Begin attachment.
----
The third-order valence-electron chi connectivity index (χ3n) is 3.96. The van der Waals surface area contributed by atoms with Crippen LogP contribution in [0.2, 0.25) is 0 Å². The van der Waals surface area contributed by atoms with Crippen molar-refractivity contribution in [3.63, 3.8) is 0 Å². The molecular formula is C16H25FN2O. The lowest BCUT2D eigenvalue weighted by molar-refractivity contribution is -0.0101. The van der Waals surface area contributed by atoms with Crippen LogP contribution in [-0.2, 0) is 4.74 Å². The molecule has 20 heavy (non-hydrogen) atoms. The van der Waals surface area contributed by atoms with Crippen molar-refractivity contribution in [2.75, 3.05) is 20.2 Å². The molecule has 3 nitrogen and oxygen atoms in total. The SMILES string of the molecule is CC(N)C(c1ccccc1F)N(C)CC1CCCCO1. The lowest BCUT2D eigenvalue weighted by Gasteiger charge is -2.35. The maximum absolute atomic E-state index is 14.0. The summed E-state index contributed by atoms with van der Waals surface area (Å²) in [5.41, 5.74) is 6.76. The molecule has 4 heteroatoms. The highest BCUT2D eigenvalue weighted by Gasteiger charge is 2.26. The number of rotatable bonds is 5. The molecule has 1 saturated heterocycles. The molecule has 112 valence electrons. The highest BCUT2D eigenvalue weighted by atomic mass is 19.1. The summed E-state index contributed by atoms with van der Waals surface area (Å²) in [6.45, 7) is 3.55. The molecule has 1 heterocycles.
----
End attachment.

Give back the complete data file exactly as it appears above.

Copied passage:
The third-order valence-electron chi connectivity index (χ3n) is 3.96. The van der Waals surface area contributed by atoms with Crippen LogP contribution in [0.2, 0.25) is 0 Å². The van der Waals surface area contributed by atoms with Crippen molar-refractivity contribution in [3.63, 3.8) is 0 Å². The molecular formula is C16H25FN2O. The lowest BCUT2D eigenvalue weighted by molar-refractivity contribution is -0.0101. The van der Waals surface area contributed by atoms with Crippen LogP contribution in [-0.2, 0) is 4.74 Å². The molecule has 20 heavy (non-hydrogen) atoms. The van der Waals surface area contributed by atoms with Crippen molar-refractivity contribution in [2.75, 3.05) is 20.2 Å². The molecule has 3 nitrogen and oxygen atoms in total. The SMILES string of the molecule is CC(N)C(c1ccccc1F)N(C)CC1CCCCO1. The lowest BCUT2D eigenvalue weighted by Gasteiger charge is -2.35. The maximum absolute atomic E-state index is 14.0. The summed E-state index contributed by atoms with van der Waals surface area (Å²) in [5.41, 5.74) is 6.76. The molecule has 4 heteroatoms. The highest BCUT2D eigenvalue weighted by Gasteiger charge is 2.26. The number of rotatable bonds is 5. The molecule has 1 saturated heterocycles. The molecule has 112 valence electrons. The highest BCUT2D eigenvalue weighted by atomic mass is 19.1. The summed E-state index contributed by atoms with van der Waals surface area (Å²) in [6.45, 7) is 3.55. The molecule has 1 heterocycles.